The war in the Donbas – the eastern region of Ukraine that includes Donetsk and Luhansk – can be traced to the street demonstrations of 2013-14. The former president Viktor Yanukovych, a close ally of Vladimir Putin, had refused to sign an agreement that would have heralded closer integration with the EU. In late 2013, protests against his corrupt rule began in Maidan Nezalezhnosti (“Independence Square”) in Kyiv, as well as other cities. In early 2014 Yanukovych’s security forces fired on the crowds in the capital, causing dozens of fatalities, before he fled.

Putin acted swiftly, annexing Crimea and engineering a series of “anti-Maidans” across the east and south of Ukraine, bussing in “volunteers” and thugs to help shore up resistance to the new authority in Kyiv. The Russian-backed rebels consolidated their power base in Donetsk and Luhansk, where they established two “independent” republics, the DPR and its co-statelet, the Luhansk People’s Republic (LPR). Kyiv moved to recover the lost territories, sparking a full-scale war that raged in late 2014 and early 2015.

Despite the so-called “peace” that arrived in autumn 2015 and the beguiling feeling that a certain normality has returned – the prams, the ice creams in the park, the bustling bars – missiles still fly and small-arms fire frequently breaks out. You can’t forget the conflict for long.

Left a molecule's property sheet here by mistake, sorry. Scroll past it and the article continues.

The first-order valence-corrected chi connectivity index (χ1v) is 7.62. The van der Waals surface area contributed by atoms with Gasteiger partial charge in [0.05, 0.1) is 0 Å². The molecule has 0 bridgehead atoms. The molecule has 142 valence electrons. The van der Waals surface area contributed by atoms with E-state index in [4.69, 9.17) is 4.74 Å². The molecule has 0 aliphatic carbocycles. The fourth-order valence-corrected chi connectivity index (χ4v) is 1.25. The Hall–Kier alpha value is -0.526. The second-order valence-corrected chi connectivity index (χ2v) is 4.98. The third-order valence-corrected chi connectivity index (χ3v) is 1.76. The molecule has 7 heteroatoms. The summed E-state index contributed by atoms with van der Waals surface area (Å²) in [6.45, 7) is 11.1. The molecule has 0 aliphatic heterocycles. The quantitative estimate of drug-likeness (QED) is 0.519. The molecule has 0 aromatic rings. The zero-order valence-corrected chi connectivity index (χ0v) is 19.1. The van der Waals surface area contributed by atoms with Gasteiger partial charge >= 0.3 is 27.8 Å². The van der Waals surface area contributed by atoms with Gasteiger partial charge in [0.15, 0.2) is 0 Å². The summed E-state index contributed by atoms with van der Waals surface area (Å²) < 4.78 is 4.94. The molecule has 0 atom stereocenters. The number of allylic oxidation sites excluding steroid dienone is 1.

One reminder is the large number of dogs roaming the streets, set free when their owners left. Even those with homes have suffered. A Yorkshire terrier in the flat next door to mine started collecting food from its bowl when the war began and storing it in hiding places around the flat. Now, whenever the shelling starts, he goes to his caches and binge-eats in a sort of atavistic canine survival ritual.

Pet shops are another indicator of the state of a society. Master Zoo in the city centre has an overabundance of tropical fish tanks (too clunky to evacuate) and no dogs. In their absence, the kennels have been filled with life-size plastic hounds under a sign strictly forbidding photography, for reasons unknown. I had to share my rented room with a pet chinchilla called Shunya. These furry Andean rodents, fragile to transport but conveniently low-maintenance, had become increasingly fashionable before the war. The city must still be full of them.

The bombing generally began “after the weekends, before holidays, Ukraine’s national days and before major agreements”, Galya had said. A new round of peace talks was about to start, and I should have my emergency bag at the ready. I shuddered back up to the ninth floor of my pitch-dark Tekstilshchik tower block. Shunya was sitting quiet and unruffled in his cage, never betraying any signs of stress. Free from Russian television, we girded ourselves for the night ahead.

This article first appeared in the 05 February 2015 issue of the New Statesman, Putin's war